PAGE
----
A is a thoughtful, genderless soul, who has wandered from the body to the body throughout the majority of their existence, living a different person’s life each day. Once A fell in love with a girl named Rhiannon, figuring out new ways to meet her despite the inconsistencies of their body. Someday, Levithan shifts his focus from the questions about gender identity and sexuality raised in the first book. he chooses to closely examine the links between morality and responsibility this go round instead. Someday continues where everyday left off, following is an attempt to track down answers about those who jump bodies and being forced to question the moral implications of their existence.
David Levithan has created a fascinating world inhabited by bodiless people as well as humans, and he’s upped the ante for Rhiannon and A with an epic moral struggle. Leviathan has a remarkable talent for drawing teen characters, and for elegantly raising personal and topical issues without hitting his readers over the head with them.
What I thought: I found myself absorbed in the story and I just couldn’t put it down. I managed to read the entire 400 pages in less than three days, which is something I don’t get done much when I’m busy with schoolwork! So it felt really nice to fall into a story that captivated me so quickly. And the romance between Rhiannon and A was so adorable that my heart fluttered several times, and it was especially inspiring to see the creative ways that they made their relationship work, due to both the distance between them and A’s unfortunate situation of switching bodies every single morning.
“Why am I here?…because that’s the thing about life .nobody ask me anything .and if nobody asking, it’s easy to keep all the answers on the shelf, gathering dust. I can forget they exist. I can avoid them.-AThis the part was very deep in the novel to me. A is a very philosophical character who wants to understand life and its complexities but is too scared of what they will find.
“I met Liam at the Melbourne writers festival. I was peter at the time.”- Amin, age 18 pg 202
All through the novel, there were these seemingly random one-off points of view of other people, one of these people being aemon, who we find out is just like A.
Liam is also a body jumper and this is the cutest line in the novel because fate brought two people together who wholly understand what it is like to be like the other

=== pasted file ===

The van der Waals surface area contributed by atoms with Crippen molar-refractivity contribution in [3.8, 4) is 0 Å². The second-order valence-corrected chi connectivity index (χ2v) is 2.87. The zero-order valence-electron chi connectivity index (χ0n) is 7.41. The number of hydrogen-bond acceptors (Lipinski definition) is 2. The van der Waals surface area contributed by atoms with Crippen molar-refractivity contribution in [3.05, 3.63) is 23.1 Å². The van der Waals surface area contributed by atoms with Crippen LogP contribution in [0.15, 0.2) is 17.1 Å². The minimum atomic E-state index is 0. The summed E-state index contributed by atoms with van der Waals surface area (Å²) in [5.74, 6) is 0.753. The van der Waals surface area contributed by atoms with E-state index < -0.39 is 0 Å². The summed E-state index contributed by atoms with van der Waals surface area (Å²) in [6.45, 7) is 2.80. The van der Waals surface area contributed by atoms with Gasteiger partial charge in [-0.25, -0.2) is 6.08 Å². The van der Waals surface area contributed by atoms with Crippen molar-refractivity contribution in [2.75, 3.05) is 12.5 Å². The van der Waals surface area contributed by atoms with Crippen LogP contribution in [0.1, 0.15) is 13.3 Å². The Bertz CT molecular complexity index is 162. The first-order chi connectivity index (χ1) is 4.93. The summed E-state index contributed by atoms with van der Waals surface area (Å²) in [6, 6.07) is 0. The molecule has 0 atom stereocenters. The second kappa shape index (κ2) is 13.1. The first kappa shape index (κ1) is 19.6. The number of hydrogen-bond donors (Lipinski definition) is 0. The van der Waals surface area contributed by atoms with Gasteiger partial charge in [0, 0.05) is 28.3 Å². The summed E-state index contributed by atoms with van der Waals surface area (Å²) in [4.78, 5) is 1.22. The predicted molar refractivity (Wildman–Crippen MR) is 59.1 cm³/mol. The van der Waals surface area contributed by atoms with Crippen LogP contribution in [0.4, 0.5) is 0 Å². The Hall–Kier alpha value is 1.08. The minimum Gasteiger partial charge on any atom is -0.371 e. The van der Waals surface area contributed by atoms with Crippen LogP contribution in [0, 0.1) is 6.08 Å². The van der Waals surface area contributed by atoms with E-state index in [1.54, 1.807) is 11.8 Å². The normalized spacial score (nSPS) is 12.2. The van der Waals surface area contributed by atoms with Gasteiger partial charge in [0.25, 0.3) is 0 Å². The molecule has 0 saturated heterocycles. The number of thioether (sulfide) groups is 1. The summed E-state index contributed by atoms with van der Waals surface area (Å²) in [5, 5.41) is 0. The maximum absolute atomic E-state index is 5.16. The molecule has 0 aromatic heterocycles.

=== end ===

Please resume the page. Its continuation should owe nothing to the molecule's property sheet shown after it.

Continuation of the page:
Pg 387” it appears,’ I say, ‘we are much more alike than we ever could have imagined.’-Liam
Someday is a story of acceptance of identity and person character.
Overall, I really enjoyed reading SOMEDAY. Not only do you continue to get an adorable romance between A and Rhiannon, but there are also some more thrills and scary moments that will keep you flipping the pages and desperate to know what happens next. Plus, the chapters are pretty short, which makes this an easy read to breeze through! David Levithan impressed me again with another incredible, gripping story, and I’m definitely excited to read more of his work in the future.
“The whole point of love isn’t to be the other person’s solution or answer or cure. The whole point of love is to help them find what they need, in any way you can”-Rhiannon. (382.)
I saw this TedTalk from a previous assignment in my government class it’s called “Leading with lollipops.” https://youtu.be/hVCBrkrFrBE. Drew Doudley the talker said “We’ve made leadership about changing the world there’s only six billion understanding of it. And if you change one person’s understanding of it, one person’s understanding of what they’re capable of, one person’s understanding of how much people care about them, ones person understanding of how powerful an agent for change they can be in this world, you change the whole thing.” This puts aside on human rights problems happening in the world like the LGBTQ community protest against them and how some religion doesn’t accept them. Well, I think the world hasn’t opened their minds in today’s life how things are changing, new perspectives on a way of living. We treat others based on religion, race, and sexuality. Based on how we judge a book by its cover without getting to know their soul but the way they look. This reminds me of a book I read before My sister lives on a mantle by Annabel pitcher. The main character’s father took hate toward all Muslims because of one accident with the death of one of his twin daughters. She died from a terrorist attack. His son becomes friends with a little Muslim girl keeping their friendship a secret from his dad. In the end, the fathers learn he can’t judge people without getting to know their heart and purpose in life. he changes and accepts his son’s friend. This was an amazing story that I’ve read. I really love how the author didn’t just take a random quote from the internet that fits the theme, but he actually went in deep with the theme of love and identity. He expresses the problem so well that it identifies our society. Not any author can elaborate on a topic so well. what I learned from Someday is; no matter the race, religion, ethnicity, sexual orientation, gender, or belief, there is always a way to find acceptance for everyone.